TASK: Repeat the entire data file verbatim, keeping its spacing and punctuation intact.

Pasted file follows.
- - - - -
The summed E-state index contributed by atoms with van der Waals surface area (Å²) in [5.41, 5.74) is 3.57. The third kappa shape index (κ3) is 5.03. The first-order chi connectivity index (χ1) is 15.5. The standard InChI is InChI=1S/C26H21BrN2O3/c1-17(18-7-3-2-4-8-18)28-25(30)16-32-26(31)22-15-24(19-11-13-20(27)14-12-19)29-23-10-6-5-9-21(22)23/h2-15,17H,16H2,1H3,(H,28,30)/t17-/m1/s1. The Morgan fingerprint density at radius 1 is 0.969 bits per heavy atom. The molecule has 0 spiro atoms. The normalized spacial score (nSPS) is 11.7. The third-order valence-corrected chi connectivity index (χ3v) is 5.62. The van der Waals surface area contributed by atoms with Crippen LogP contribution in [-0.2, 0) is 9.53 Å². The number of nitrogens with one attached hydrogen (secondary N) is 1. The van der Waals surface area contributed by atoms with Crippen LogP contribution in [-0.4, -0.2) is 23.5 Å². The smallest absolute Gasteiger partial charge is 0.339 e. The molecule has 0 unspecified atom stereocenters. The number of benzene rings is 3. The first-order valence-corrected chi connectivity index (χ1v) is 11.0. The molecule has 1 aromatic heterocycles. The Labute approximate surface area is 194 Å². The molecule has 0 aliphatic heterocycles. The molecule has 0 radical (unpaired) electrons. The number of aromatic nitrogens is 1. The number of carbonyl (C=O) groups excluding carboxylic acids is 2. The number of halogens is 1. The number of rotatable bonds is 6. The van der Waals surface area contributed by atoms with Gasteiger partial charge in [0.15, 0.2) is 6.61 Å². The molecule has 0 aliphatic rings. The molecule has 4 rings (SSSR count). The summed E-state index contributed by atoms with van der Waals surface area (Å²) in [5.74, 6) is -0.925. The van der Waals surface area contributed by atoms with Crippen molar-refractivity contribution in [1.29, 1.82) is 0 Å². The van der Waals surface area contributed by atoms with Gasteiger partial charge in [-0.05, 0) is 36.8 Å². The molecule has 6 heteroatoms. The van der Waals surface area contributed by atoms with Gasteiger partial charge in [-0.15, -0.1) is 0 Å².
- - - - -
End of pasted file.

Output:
The summed E-state index contributed by atoms with van der Waals surface area (Å²) in [5.41, 5.74) is 3.57. The third kappa shape index (κ3) is 5.03. The first-order chi connectivity index (χ1) is 15.5. The standard InChI is InChI=1S/C26H21BrN2O3/c1-17(18-7-3-2-4-8-18)28-25(30)16-32-26(31)22-15-24(19-11-13-20(27)14-12-19)29-23-10-6-5-9-21(22)23/h2-15,17H,16H2,1H3,(H,28,30)/t17-/m1/s1. The Morgan fingerprint density at radius 1 is 0.969 bits per heavy atom. The molecule has 0 spiro atoms. The normalized spacial score (nSPS) is 11.7. The third-order valence-corrected chi connectivity index (χ3v) is 5.62. The van der Waals surface area contributed by atoms with Crippen LogP contribution in [-0.2, 0) is 9.53 Å². The number of nitrogens with one attached hydrogen (secondary N) is 1. The van der Waals surface area contributed by atoms with Crippen LogP contribution in [-0.4, -0.2) is 23.5 Å². The smallest absolute Gasteiger partial charge is 0.339 e. The molecule has 0 unspecified atom stereocenters. The number of benzene rings is 3. The first-order valence-corrected chi connectivity index (χ1v) is 11.0. The molecule has 1 aromatic heterocycles. The Labute approximate surface area is 194 Å². The molecule has 0 aliphatic heterocycles. The molecule has 0 radical (unpaired) electrons. The number of aromatic nitrogens is 1. The number of carbonyl (C=O) groups excluding carboxylic acids is 2. The number of halogens is 1. The number of rotatable bonds is 6. The van der Waals surface area contributed by atoms with Gasteiger partial charge in [0.15, 0.2) is 6.61 Å². The molecule has 0 aliphatic rings. The molecule has 4 rings (SSSR count). The summed E-state index contributed by atoms with van der Waals surface area (Å²) in [5.74, 6) is -0.925. The van der Waals surface area contributed by atoms with Crippen molar-refractivity contribution in [1.29, 1.82) is 0 Å². The van der Waals surface area contributed by atoms with Gasteiger partial charge in [-0.05, 0) is 36.8 Å². The molecule has 6 heteroatoms. The van der Waals surface area contributed by atoms with Gasteiger partial charge in [-0.15, -0.1) is 0 Å².